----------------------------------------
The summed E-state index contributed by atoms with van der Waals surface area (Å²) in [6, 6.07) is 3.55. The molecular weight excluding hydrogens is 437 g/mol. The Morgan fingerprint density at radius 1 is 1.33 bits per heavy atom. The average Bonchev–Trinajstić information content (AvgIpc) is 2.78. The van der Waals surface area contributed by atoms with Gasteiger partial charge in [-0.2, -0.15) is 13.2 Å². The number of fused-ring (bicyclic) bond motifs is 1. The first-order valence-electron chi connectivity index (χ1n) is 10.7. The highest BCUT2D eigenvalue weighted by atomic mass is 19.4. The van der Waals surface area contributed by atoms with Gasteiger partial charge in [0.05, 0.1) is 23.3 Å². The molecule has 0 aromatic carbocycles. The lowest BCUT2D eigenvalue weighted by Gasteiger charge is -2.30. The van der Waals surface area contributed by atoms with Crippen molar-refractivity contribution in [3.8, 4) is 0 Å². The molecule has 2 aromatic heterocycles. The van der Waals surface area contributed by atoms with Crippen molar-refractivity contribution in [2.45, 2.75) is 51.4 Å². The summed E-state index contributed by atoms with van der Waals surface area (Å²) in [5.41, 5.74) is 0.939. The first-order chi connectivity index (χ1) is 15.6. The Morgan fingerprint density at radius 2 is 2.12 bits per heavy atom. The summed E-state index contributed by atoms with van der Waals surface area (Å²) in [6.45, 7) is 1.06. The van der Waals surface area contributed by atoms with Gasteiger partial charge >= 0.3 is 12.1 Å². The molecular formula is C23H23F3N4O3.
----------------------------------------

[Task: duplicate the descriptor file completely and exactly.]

The summed E-state index contributed by atoms with van der Waals surface area (Å²) in [6, 6.07) is 3.55. The molecular weight excluding hydrogens is 437 g/mol. The Morgan fingerprint density at radius 1 is 1.33 bits per heavy atom. The average Bonchev–Trinajstić information content (AvgIpc) is 2.78. The van der Waals surface area contributed by atoms with Gasteiger partial charge in [-0.2, -0.15) is 13.2 Å². The number of fused-ring (bicyclic) bond motifs is 1. The first-order valence-electron chi connectivity index (χ1n) is 10.7. The highest BCUT2D eigenvalue weighted by atomic mass is 19.4. The van der Waals surface area contributed by atoms with Gasteiger partial charge in [0.05, 0.1) is 23.3 Å². The molecule has 0 aromatic carbocycles. The lowest BCUT2D eigenvalue weighted by Gasteiger charge is -2.30. The van der Waals surface area contributed by atoms with Crippen molar-refractivity contribution in [3.8, 4) is 0 Å². The molecule has 2 aromatic heterocycles. The van der Waals surface area contributed by atoms with Crippen molar-refractivity contribution in [2.45, 2.75) is 51.4 Å². The summed E-state index contributed by atoms with van der Waals surface area (Å²) in [5.41, 5.74) is 0.939. The first-order chi connectivity index (χ1) is 15.6. The Morgan fingerprint density at radius 2 is 2.12 bits per heavy atom. The summed E-state index contributed by atoms with van der Waals surface area (Å²) in [6.45, 7) is 1.06. The van der Waals surface area contributed by atoms with Gasteiger partial charge >= 0.3 is 12.1 Å². The molecular formula is C23H23F3N4O3.